The lasting impact of the Creative Tensions experience was its galvanizing effect on participants to continue the work and the conversation beyond the event itself. Bartley said, "So the question now becomes, 'What do I do with that once I leave there?' And I know for our clients, Microsoft in particular, asked us, 'How can we do this? How can we replicate this in our offices?' And that's when you have that 'Aha' moment. Like okay, this was definitely worth sponsoring this program because it says to our clients that it's in our heart and our soul." To hear more about the business impact of the event for Bartley, click here.
Bartley underscored the need for businesses to embrace diversity and inclusion, not only as a means of engaging changing demographics but also as a means of forging human connections. He said, "It's an important concept because times are changing. And our culture is changing, and we need to really be more inclusive of incorporating everyone as a customer and as a consumer – and understand what that means by understanding what their experience is."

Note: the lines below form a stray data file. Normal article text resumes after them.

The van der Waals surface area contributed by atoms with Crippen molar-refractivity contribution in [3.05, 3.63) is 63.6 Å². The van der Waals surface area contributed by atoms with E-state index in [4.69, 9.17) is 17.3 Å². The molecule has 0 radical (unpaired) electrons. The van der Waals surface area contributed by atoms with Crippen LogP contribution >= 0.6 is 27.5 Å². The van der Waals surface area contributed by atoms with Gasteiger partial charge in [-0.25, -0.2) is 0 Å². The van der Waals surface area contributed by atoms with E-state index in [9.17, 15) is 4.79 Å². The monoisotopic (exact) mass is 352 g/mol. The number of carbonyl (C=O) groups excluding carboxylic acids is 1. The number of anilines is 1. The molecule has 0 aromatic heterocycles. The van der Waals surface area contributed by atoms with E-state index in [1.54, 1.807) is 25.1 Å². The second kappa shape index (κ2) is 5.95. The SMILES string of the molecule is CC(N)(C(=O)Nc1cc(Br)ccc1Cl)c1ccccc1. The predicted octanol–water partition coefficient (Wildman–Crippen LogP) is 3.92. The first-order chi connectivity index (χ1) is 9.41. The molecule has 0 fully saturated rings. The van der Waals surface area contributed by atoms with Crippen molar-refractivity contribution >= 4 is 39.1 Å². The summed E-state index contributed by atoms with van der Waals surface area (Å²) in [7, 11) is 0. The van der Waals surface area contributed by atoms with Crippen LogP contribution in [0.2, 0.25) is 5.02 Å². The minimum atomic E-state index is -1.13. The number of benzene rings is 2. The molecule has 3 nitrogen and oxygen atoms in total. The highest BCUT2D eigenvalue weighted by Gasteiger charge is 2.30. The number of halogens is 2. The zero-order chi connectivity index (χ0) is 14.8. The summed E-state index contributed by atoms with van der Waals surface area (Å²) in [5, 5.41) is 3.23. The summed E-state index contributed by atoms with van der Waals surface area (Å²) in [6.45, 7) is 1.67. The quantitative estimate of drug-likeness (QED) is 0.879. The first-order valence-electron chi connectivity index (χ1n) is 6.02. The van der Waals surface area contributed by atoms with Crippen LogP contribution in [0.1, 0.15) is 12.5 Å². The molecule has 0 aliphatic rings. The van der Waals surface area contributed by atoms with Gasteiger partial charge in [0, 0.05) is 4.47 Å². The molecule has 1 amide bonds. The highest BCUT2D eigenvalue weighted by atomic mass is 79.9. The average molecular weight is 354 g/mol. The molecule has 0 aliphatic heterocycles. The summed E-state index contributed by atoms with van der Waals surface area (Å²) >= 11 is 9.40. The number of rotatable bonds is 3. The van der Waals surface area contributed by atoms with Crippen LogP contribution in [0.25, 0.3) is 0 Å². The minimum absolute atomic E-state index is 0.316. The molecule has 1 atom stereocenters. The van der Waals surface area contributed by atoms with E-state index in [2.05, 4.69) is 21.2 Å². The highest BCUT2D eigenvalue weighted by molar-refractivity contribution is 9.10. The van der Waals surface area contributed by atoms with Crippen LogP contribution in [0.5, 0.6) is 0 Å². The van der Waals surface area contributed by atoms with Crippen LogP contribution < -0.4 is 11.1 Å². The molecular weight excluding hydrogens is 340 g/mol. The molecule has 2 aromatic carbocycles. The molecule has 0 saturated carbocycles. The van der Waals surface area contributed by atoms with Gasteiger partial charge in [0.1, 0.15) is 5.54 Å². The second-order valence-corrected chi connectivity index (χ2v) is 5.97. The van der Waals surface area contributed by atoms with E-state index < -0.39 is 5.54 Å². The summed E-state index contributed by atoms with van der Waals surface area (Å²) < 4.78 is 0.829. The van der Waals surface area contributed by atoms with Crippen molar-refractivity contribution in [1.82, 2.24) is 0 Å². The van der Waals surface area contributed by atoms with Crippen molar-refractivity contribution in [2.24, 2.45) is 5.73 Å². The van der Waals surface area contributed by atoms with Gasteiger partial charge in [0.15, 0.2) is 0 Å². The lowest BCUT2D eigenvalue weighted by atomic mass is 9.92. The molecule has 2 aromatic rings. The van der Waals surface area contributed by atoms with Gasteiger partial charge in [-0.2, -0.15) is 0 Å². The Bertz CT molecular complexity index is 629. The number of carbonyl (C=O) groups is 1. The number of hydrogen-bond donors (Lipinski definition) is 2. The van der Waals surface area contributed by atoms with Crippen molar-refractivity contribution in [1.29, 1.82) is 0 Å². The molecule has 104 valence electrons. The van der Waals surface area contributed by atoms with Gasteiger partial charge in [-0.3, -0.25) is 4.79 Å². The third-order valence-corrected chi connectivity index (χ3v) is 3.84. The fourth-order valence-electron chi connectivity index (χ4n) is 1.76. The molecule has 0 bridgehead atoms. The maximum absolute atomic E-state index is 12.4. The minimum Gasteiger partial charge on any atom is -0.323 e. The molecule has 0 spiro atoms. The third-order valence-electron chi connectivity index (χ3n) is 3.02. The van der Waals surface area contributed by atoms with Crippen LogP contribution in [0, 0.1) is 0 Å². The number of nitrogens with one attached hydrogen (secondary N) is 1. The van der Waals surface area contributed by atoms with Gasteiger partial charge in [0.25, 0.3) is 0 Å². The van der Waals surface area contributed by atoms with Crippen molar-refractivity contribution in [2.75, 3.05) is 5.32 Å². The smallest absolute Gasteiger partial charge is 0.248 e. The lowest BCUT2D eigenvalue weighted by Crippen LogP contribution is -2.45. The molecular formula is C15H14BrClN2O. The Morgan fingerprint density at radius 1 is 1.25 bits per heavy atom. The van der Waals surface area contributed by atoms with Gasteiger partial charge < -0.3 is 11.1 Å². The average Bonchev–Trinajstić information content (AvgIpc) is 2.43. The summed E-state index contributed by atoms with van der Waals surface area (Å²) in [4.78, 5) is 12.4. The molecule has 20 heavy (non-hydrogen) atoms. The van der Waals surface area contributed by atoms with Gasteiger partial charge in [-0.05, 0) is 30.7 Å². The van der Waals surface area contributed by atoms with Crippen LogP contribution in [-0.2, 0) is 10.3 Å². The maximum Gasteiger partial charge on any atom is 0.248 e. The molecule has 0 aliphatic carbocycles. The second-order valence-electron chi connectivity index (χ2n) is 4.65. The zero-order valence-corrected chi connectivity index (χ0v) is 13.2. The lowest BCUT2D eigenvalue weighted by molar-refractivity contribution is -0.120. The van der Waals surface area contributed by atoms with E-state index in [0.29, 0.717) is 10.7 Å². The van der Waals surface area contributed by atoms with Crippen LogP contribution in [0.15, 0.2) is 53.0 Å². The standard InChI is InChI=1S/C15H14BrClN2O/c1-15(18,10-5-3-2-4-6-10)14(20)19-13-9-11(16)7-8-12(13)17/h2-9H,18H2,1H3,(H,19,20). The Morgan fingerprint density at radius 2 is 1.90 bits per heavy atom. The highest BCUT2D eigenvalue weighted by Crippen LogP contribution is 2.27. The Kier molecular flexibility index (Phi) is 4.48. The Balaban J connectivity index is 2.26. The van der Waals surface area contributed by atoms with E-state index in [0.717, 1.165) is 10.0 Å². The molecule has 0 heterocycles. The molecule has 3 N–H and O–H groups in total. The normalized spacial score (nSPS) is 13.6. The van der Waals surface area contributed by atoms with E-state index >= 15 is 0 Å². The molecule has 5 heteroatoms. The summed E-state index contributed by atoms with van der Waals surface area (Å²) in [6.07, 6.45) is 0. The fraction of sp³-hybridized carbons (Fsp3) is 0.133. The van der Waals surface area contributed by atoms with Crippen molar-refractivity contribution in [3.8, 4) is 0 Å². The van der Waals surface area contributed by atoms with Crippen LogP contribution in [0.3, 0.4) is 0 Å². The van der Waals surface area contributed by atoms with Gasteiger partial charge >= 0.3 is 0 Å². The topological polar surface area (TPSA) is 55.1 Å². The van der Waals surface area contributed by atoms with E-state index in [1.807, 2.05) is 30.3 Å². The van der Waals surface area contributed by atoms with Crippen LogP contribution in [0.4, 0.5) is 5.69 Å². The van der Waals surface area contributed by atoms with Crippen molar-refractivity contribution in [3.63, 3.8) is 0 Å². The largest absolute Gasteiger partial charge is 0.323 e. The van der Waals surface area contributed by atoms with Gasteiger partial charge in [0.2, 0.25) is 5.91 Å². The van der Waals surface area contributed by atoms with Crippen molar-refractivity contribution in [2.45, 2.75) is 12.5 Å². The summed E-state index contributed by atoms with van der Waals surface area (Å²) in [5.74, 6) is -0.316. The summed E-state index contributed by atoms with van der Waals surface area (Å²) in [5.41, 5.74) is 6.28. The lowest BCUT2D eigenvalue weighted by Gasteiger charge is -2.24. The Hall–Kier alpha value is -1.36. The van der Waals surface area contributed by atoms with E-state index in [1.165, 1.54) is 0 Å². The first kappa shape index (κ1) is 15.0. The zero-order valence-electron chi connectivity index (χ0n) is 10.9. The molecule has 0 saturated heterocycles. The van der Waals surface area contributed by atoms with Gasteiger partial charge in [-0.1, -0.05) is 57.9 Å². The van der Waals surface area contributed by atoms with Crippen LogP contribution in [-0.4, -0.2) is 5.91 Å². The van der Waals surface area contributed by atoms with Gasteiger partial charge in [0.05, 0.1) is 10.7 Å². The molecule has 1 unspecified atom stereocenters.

When Myers posited that, "What you learned from that experience is that diversity inclusion is good for business," Bartley replied, "I learned that, but I'll even take it to the next level. It's not just good for business -- it's a must-have. And I think all of those honorees, for me, that was the common thread. There's no longer the 'I'm going to check the D&I box.' It's more so what does that box mean? How do I tie it to revenue and how does it make a difference in my organization?"
The Inclusive Talent Job Fair, which attracted diverse students from across the country, resulted in more than 15 follow-ups with candidates and two on-the-spot job offers by Inductee Madonna Badger, Chief Creative Officer and Founder of Badger & Winters, was a critical component of the evening's success.